Coastal cities are the most threatened urban areas because of climate change. San Diego is one city in particular seeking public feedback as it works on developing its climate resilience plan focused on preparing for sea level rise, flooding and drought, extreme heat and wildfires.
The city’s Climate Resilient SD plan will build on its Climate Action Plan. Recently they released a survey seeking residents' anecdotes on how climate change is already impacting their communities. Ultimately, the city is planning to adapt strategies to minimize the city's vulnerability to climate change hazards
Educating citizens on climate resilience. The San Diego Planning Department is aiming to educate its residents about the importance of resilience as well as prepare for it.
"Not everyone even understands the distinction between climate mitigation, which is essentially trying to reduce GHG emissions, versus what we're working on. And it's really: how do we plan our city to make sure that we're in a good position to face these threats that we know are going to happen," said Mike Hansen, the city's planning director.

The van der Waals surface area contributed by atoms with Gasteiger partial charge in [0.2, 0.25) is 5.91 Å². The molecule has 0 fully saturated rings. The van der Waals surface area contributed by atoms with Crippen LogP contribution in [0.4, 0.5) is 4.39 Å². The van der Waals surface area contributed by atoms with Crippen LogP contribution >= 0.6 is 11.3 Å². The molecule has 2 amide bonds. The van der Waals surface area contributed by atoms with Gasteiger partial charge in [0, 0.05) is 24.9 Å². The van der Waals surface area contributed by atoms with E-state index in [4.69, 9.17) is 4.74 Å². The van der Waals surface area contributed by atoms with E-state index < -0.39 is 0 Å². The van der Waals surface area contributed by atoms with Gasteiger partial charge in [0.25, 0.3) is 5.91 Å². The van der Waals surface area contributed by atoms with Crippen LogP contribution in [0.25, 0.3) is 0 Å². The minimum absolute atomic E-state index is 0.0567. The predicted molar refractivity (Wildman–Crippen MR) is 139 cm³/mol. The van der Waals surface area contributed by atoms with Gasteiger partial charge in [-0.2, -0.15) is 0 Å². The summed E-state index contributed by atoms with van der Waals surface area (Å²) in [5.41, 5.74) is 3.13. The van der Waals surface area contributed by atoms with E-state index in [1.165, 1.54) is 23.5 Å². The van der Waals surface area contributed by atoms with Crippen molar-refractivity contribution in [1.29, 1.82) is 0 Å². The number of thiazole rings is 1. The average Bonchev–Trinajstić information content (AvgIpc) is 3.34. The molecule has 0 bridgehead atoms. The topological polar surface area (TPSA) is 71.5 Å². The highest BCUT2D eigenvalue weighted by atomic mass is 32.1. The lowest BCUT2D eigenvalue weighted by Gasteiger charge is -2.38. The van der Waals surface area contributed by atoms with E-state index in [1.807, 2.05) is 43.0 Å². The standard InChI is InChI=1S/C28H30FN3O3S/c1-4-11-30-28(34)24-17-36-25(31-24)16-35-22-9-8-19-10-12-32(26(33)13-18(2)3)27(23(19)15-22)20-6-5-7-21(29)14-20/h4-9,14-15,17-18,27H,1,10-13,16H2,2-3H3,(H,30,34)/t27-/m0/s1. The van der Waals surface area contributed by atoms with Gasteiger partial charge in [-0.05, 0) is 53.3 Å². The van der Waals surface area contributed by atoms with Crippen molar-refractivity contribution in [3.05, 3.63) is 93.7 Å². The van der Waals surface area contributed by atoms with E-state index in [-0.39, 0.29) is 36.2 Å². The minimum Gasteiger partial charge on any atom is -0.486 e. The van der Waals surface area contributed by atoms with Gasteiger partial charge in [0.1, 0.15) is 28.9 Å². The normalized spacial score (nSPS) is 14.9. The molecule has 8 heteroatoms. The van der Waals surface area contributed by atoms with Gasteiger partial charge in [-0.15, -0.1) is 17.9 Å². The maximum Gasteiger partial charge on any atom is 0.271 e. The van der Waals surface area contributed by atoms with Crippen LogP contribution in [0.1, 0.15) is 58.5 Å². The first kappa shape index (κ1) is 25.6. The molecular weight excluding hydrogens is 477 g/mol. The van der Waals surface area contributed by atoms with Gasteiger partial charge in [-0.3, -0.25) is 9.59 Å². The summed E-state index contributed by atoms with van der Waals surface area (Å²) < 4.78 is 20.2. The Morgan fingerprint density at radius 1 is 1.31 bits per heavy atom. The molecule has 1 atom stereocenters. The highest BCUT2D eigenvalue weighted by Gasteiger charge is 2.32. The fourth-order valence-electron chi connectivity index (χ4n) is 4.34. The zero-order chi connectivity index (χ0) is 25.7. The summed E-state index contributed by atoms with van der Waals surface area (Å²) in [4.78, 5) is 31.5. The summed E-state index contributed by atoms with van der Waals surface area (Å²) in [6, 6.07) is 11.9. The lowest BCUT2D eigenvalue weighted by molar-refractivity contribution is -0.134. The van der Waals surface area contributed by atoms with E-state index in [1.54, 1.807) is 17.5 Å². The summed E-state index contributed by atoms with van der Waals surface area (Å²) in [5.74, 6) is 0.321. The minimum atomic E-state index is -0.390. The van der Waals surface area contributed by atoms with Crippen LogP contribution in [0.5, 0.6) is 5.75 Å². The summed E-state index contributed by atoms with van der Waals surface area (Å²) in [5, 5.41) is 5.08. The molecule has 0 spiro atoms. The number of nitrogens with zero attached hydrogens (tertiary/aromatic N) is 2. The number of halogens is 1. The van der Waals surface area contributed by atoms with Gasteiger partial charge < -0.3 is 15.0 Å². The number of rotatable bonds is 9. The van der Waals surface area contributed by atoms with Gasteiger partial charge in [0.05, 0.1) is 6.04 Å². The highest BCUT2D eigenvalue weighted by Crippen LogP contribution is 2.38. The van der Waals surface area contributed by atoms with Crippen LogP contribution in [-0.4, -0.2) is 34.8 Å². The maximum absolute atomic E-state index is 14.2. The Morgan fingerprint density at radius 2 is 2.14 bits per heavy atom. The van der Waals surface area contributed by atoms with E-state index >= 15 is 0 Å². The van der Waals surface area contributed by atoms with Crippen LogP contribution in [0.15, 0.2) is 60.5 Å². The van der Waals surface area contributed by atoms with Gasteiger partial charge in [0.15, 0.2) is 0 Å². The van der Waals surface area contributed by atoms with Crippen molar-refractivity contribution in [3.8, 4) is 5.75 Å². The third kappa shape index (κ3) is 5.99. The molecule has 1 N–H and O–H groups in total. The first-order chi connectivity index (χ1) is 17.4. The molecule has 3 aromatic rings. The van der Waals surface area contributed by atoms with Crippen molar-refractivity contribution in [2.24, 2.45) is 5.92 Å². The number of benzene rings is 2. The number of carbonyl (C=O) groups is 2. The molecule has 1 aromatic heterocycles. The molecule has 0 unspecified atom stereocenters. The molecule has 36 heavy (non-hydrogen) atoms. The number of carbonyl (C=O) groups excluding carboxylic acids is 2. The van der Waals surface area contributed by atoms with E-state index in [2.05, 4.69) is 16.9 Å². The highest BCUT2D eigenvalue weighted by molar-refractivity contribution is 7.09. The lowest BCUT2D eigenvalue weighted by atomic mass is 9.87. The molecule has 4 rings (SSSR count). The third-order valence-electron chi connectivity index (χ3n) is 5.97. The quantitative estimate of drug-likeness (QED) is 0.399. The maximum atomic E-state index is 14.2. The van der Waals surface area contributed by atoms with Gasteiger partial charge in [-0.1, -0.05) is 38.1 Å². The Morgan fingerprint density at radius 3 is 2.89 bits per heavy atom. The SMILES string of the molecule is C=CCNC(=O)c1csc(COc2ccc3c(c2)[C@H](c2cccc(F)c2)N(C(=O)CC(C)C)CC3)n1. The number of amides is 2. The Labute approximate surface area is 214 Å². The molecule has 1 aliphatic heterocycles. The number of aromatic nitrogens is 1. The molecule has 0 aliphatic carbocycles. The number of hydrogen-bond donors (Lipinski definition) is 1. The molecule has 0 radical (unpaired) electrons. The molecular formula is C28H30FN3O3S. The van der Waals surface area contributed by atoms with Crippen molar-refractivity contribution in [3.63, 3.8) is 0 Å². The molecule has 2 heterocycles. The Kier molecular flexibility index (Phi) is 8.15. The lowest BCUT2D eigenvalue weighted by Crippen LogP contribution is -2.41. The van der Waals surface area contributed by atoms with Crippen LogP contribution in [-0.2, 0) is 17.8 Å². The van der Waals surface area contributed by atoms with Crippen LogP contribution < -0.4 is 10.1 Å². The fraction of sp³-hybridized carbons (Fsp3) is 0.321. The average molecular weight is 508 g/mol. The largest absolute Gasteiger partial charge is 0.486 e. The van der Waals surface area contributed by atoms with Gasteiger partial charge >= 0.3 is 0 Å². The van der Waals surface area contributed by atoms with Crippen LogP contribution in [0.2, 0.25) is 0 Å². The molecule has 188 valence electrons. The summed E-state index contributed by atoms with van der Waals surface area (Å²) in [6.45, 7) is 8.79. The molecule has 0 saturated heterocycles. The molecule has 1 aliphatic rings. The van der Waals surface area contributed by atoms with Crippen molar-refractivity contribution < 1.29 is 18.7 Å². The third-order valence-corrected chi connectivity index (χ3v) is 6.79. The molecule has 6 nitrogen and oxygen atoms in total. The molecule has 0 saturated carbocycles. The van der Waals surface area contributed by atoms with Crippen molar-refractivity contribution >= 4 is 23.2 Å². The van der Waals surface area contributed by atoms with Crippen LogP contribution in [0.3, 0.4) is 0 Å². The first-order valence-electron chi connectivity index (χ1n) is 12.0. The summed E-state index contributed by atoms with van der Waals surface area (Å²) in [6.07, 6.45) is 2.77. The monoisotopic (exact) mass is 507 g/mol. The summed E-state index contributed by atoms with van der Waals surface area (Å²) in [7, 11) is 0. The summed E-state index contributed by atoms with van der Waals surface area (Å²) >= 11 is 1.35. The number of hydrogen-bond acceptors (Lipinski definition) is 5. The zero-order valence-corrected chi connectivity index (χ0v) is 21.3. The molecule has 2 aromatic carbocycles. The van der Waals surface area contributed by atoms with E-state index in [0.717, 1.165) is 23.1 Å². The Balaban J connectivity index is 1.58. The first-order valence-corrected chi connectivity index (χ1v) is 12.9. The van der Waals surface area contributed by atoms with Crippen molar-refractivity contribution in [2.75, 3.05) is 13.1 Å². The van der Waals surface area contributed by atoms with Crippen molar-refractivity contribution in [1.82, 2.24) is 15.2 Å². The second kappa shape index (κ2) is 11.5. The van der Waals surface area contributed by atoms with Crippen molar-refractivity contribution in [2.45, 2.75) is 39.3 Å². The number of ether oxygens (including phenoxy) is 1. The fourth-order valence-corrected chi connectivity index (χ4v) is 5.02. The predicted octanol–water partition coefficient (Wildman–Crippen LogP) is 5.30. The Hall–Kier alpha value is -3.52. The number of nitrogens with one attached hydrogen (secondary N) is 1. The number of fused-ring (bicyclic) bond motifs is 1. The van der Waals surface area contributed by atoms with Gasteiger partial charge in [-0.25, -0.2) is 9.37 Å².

Other major metropolitan areas such as Boston and New York, preceded San Diego have preceded San Diego in developing climate resilience plans, but their plans and climates differ too much to come up with a single solution.
"We actually have pretty different climates just within the city of San Diego," Hansen said, noting geographies ranging from coast, to mountainous areas, to agricultural lands, to canyons. "So probably compared to most major cities, we have a lot of the different 'issue areas' of climate change that we're really thinking about."
Urban View: The public survey was available in five different languages and had residents answer questions regarding the following topics:
Building a resilient and equitable city.
Connecting communities and informing them about climate impacts.
Recognizing the importance of, and protecting, historic and tribal cultural resources.
Protecting biodiversity and preserving and restoring the natural environment.
It’s important to have a preemptive discussion as the general population and the decision makers are more attuned to the issues they face and can help give local planning, city developers and local governments the resources for the plans that need to be made.